Degrees of Separation is, in the simplest of terms, a lighthearted game with stunning visuals and a cute story. In this challenging yet lovingly crafted game, the player takes control of Ember and Rime, two contrasting characters on the search for answers in the ruins of a former kingdom.
The first and most beautifully blatant thing to note is the game’s outstanding background art. The sharp contrast of Ember’s warmth to Rime’s frosty landscape is extremely appealing; not only does it affect the world and how each character interacts with it, but it also creates a visual narrative for the two characters, truly demonstrating the separation between them.
The narrative follows the deuteragonists on their quest to collect black scarves throughout a fantasy land. Each level expands on a different aspect of the pair’s relationship and adds a new mechanic that is only used in that level. Each mechanic is unique and intuitive, focusing on a different narrative point. Most of these mechanics work well, but a few can get especially irritating if the player is playing alone.
For example, in the third level, a spark is created between Ember and Rime, and it explodes whenever they get too close, sending them firing off to opposite sides of the screen. This forced separation can get frustrating quite quickly, especially if the player commands the partner to follow them. Usually, the second character will remain close to the player, often causing an explosion.
Aside from the explosive side effects within this level, most of the puzzles are well thought out. However, a few can be easily cheesed or are too hard. One specific puzzle requires the use of an object from a puzzle two levels ahead, leaving the experience feeling unrewarding. In some ways, certain puzzles in the game lack a nuanced approach to problem-solving, with completion being met feelings of unsatisfaction.
Another problem emerges in the third level, when a character is supposed to jump on the other’s head, creating an explosion that is supposed to send them up to a platform. The issue is that Degrees of Separation is not a precision platformer and getting the characters to intersect at the right angle can be frustrating—not to mention recreating the setup is a tedious process.
The game drops the player in the deep end, with only a brief tutorial level in which the player learns to jump, climb, and roll objects. Degrees of Separation does not hold hands, but that is not really a problem since the mechanics are relatively simple to understand. Some of the more difficult puzzles can leave the player wondering if they missed something or if there was a mechanic that they did not quite understand. That is probably the biggest issue the game faces: that and the fluctuating difficulty of puzzles throughout. However, these faults do not stop the game from being an engaging experience, especially with a partner.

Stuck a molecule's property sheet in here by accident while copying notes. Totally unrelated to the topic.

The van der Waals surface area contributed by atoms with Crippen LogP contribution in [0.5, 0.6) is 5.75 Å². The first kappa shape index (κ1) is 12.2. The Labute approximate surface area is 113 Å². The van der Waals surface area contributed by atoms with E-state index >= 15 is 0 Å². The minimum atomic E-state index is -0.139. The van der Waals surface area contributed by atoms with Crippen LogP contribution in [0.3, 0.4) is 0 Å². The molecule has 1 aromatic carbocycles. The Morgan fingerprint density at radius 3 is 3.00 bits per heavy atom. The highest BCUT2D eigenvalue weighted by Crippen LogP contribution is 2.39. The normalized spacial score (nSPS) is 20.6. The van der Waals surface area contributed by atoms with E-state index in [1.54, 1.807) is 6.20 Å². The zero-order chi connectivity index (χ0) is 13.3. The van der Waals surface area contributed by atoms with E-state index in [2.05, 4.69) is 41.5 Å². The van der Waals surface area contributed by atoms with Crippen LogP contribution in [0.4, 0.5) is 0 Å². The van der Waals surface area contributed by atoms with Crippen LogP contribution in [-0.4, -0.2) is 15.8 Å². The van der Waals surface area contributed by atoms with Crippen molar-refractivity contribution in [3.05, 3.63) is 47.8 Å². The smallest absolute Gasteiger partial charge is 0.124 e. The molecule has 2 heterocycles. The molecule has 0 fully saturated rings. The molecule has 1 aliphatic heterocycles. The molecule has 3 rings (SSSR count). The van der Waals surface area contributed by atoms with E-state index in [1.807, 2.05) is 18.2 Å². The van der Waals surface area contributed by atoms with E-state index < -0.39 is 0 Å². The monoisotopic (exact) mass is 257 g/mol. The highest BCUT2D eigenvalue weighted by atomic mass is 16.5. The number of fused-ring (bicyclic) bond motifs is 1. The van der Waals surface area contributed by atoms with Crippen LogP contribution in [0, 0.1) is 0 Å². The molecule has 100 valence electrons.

Ideally, Degrees of Separation is designed to be played with another person—specifically a significant other. Doing so takes away a few of the aforementioned issues with some of the levels.
Indeed, given that the narrative focuses on a couple, the game, therefore, seems better experienced by one. The story provides insight into the struggles and pleasures of a relationship, with each level describing a different obstacle that couples may face. All the while, the game buries its themes within an easily digestible fantasy context and an overarching plot about a fallen kingdom and mysterious black scarves.
The fact that the narrative and gameplay is based around two people does not mean that the game is not fun and satisfying for single players. The entirety of Degrees of Separation can be played alone, and it is still enjoyable, with only a few gripes concerning the AI. The NPC protagonist works mostly fine aside from the few times it forgets how to climb a rope or runs into the other character, sending them both hurtling across the screen, skipping several puzzles and jumpstarting a new voice line.
The narration seems to be recorded on a low-quality microphone, which can be jarring at first, especially in comparison to the clear sounding music. The audio quality is certainly not a deal breaker, but rather a noticeable flaw in the execution. Similarly, climbing and running cycles of the character models look stiff and out of place in comparison to the otherwise stunning visuals.
Aside from the small gripes and varyingly difficult puzzles, each level is beautiful and brings in novel mechanics and an interesting outlook on relationships. Degrees of Separation is a fresh and challenging game designed to be played with a significant other but remains a worthwhile experience alone.